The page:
About the Ambitune



The New Scientist piece below says it all pretty well. In an earlier life, William Poel (MD of USP Networks), ran an an electronics business called Ambit International, and this company specialised in all things wireless - it supplied just about every business and research organisation in the UK with speciality parts that were hard to get - notably Toko coils and ceramic filters, exotic RF transistors and RF components. Ambit undertook custom design and development work. (It was Ambit that Alan Sugar contracted to manage the design the original Amstrad CPC464 computer way back in 1982)

The Ambitune was a simple one-transistor application that was designed and built in an evening when the Radio 4 Long Wave controversy was raging - and it worked. Possibly uniquely for those times, the BBC happily promoted it since it dug them out of a hole with listeners. It was so famous at the time, that the science museum asked for one and put it on public display - although now it is probably filed away in a warehouse on a remote airfield. If anyone knows someone with one, or has one, we'd love to hear from you!



 The Science Museum Record ...




Radio sufferers find a new tune (unknown 1979 source)



The BBC Is taking the unusual step of recommending a commercially available electronic gadget to help radio listeners, The gadget achieves the seemingly impossible by enabling the owner of a medium wave-only radio to receive Radio 4 on long waves.

Despite the extensive publicity campaign the BBC mounted at the end of last year to tell people about the wavelength change - supplemented by the efforts of Boy Scout troops deployed to Inform pensioners – many people still wonder why Radio4 can no longer be received on a medium wave set. The answer is that is now transmitted only on the long wave and VHF. Correspondence in the national press has revealed the unfortunate effect of the wavelength changes, which were forced on the BBC. The new Radio 4 long wave Frequency is inconveniently pitched to coincide with a harmonic of the line n frequency of a domestic TV set. Although modern TV sets are well screened, older sets "leak" sufficient signal 1 to cause a whistle on a long wave set tuned to Radio 4. In some this whistle can go as far as 10 metres and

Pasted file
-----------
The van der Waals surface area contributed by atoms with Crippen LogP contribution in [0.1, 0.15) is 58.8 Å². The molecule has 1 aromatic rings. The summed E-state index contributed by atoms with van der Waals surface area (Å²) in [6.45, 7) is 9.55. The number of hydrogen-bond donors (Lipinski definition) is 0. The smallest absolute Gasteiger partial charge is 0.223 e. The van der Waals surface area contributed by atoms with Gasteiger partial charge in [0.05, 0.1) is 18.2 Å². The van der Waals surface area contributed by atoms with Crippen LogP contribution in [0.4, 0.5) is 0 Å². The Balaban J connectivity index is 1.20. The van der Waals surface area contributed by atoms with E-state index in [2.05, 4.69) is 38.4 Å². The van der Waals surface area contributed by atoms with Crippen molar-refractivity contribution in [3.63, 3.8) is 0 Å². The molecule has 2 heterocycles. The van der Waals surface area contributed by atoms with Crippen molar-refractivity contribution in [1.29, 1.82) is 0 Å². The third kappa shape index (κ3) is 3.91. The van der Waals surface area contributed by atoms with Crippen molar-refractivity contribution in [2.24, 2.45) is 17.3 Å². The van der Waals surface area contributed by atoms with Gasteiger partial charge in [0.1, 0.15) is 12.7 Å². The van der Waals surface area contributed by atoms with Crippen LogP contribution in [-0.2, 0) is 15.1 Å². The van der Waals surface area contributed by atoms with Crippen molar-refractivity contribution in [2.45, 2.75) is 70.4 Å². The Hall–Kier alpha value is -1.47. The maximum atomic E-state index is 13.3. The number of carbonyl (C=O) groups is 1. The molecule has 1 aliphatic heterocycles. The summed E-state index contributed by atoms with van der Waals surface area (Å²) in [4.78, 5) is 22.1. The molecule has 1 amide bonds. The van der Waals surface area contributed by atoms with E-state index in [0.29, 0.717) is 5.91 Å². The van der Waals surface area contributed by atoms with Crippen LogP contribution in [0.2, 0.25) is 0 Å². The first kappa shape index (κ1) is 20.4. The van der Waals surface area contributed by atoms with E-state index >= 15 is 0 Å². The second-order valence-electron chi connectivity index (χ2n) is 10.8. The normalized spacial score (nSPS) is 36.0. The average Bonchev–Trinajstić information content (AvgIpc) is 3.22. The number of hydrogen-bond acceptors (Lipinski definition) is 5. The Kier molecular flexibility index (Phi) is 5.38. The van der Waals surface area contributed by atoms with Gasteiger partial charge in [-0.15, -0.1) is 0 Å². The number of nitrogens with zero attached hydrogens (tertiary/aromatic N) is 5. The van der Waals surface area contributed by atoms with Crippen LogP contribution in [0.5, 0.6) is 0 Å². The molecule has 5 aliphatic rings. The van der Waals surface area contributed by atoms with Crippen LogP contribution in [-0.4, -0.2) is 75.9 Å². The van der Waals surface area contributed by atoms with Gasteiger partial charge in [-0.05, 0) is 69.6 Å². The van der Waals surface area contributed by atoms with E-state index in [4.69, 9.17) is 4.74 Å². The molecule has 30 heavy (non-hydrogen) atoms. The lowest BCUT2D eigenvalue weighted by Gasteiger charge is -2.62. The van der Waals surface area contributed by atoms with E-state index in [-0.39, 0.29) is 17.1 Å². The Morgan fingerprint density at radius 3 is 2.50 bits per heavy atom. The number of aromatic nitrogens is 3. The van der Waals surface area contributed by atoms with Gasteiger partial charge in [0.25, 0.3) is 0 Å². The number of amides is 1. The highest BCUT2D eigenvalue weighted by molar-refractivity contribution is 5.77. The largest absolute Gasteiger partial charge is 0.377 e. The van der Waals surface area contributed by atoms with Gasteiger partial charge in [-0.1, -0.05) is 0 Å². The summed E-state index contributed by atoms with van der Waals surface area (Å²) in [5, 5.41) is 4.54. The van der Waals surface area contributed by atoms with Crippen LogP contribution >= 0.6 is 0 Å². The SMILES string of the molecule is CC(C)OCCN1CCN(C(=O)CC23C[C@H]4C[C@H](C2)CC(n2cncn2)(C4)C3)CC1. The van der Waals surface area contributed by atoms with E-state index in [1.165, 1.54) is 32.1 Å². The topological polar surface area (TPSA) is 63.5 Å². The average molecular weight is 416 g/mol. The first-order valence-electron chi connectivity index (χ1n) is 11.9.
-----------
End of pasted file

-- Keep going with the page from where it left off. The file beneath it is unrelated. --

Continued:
between houses. Radio 4 on long wave is also more susceptible than on medium wave to the rasping interference sound create by the thyristors inside dimmer switches. Fluorescent lights also cause problems on LW. Listeners who own a MW set can however, seek salvation from Brentwood- based Ambit International.

Ambit has designed and now markets (for £6 plus 25p post) a simple "black box” converter, called "Ambitune". This receives Radio 4 on the long wave frequency transmitted by the BBC (200kHz) and converts it down to a spare medium wave frequency of around 850kHz. No wired connections are necessary. When the converter is placed within 30 cms of a medium wave set, the transponded signal leaks out and couples with the radio - rather like a loosely wound transformer. The MW receiver thus reproduces Radio 4 from the long wave. The Ambitune runs for 1500 hours on two pen battery sells . Already 4000 have been sold while orders from disgruntled Radio 4 listeners continue to roll in by the sack full.




Headline news for the New Scientist






The rarer early model with a PP3 9v battery



  In the BBC Tomorrow's World studio - where the Ambitune had its 15 minutes of fame with Kieran Prendiville and Michael Rodd